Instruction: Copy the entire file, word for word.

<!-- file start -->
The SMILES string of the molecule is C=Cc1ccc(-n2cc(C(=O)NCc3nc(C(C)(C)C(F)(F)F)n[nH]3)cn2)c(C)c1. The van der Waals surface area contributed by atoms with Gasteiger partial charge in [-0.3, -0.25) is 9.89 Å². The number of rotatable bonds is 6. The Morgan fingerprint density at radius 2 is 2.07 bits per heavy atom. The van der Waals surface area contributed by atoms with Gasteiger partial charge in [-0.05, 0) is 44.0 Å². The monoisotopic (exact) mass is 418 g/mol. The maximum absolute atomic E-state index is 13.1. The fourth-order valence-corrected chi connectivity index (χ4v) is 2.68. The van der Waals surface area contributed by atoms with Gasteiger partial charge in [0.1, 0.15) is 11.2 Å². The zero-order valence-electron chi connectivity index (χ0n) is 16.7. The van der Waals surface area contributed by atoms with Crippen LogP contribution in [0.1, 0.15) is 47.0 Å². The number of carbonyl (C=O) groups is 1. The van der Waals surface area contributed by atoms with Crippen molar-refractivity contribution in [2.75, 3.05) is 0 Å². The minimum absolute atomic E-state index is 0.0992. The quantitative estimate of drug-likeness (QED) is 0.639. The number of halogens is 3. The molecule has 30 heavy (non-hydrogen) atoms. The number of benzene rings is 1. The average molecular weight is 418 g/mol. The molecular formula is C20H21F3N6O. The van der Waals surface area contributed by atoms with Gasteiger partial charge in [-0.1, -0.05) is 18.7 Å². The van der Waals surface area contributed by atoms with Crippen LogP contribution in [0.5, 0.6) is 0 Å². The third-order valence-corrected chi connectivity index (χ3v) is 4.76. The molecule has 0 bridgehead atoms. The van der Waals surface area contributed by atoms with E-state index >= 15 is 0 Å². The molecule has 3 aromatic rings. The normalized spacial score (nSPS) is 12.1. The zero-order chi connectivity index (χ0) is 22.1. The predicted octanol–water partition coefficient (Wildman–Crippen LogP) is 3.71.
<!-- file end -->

The SMILES string of the molecule is C=Cc1ccc(-n2cc(C(=O)NCc3nc(C(C)(C)C(F)(F)F)n[nH]3)cn2)c(C)c1. The van der Waals surface area contributed by atoms with Gasteiger partial charge in [-0.3, -0.25) is 9.89 Å². The number of rotatable bonds is 6. The Morgan fingerprint density at radius 2 is 2.07 bits per heavy atom. The van der Waals surface area contributed by atoms with Gasteiger partial charge in [-0.05, 0) is 44.0 Å². The monoisotopic (exact) mass is 418 g/mol. The maximum absolute atomic E-state index is 13.1. The fourth-order valence-corrected chi connectivity index (χ4v) is 2.68. The van der Waals surface area contributed by atoms with Gasteiger partial charge in [0.1, 0.15) is 11.2 Å². The zero-order valence-electron chi connectivity index (χ0n) is 16.7. The van der Waals surface area contributed by atoms with Crippen LogP contribution in [0.1, 0.15) is 47.0 Å². The number of carbonyl (C=O) groups is 1. The van der Waals surface area contributed by atoms with Crippen molar-refractivity contribution in [2.75, 3.05) is 0 Å². The minimum absolute atomic E-state index is 0.0992. The quantitative estimate of drug-likeness (QED) is 0.639. The number of halogens is 3. The molecule has 30 heavy (non-hydrogen) atoms. The number of benzene rings is 1. The average molecular weight is 418 g/mol. The molecular formula is C20H21F3N6O. The van der Waals surface area contributed by atoms with Gasteiger partial charge in [-0.1, -0.05) is 18.7 Å². The van der Waals surface area contributed by atoms with Crippen LogP contribution in [0.5, 0.6) is 0 Å². The third-order valence-corrected chi connectivity index (χ3v) is 4.76. The molecule has 0 bridgehead atoms. The van der Waals surface area contributed by atoms with E-state index >= 15 is 0 Å². The molecule has 3 aromatic rings. The normalized spacial score (nSPS) is 12.1. The zero-order chi connectivity index (χ0) is 22.1. The predicted octanol–water partition coefficient (Wildman–Crippen LogP) is 3.71.